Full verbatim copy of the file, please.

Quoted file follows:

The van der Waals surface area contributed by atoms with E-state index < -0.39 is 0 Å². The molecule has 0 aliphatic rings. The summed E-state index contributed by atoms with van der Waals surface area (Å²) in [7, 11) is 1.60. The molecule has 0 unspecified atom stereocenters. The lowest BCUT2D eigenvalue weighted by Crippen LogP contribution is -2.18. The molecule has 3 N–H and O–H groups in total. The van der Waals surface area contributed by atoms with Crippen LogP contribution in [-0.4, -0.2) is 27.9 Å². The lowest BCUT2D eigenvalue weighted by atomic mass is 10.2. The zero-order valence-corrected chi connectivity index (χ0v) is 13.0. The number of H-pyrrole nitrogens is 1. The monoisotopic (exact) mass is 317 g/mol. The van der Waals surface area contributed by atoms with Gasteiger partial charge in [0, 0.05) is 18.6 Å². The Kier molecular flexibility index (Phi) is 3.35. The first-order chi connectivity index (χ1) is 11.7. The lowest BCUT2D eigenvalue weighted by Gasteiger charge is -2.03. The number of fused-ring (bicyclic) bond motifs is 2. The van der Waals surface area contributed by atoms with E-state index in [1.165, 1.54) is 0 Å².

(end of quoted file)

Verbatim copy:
The van der Waals surface area contributed by atoms with E-state index < -0.39 is 0 Å². The molecule has 0 aliphatic rings. The summed E-state index contributed by atoms with van der Waals surface area (Å²) in [7, 11) is 1.60. The molecule has 0 unspecified atom stereocenters. The lowest BCUT2D eigenvalue weighted by Crippen LogP contribution is -2.18. The molecule has 3 N–H and O–H groups in total. The van der Waals surface area contributed by atoms with Crippen LogP contribution in [-0.4, -0.2) is 27.9 Å². The lowest BCUT2D eigenvalue weighted by atomic mass is 10.2. The zero-order valence-corrected chi connectivity index (χ0v) is 13.0. The number of H-pyrrole nitrogens is 1. The monoisotopic (exact) mass is 317 g/mol. The van der Waals surface area contributed by atoms with Gasteiger partial charge in [0, 0.05) is 18.6 Å². The Kier molecular flexibility index (Phi) is 3.35. The first-order chi connectivity index (χ1) is 11.7. The lowest BCUT2D eigenvalue weighted by Gasteiger charge is -2.03. The number of fused-ring (bicyclic) bond motifs is 2. The van der Waals surface area contributed by atoms with E-state index in [1.165, 1.54) is 0 Å².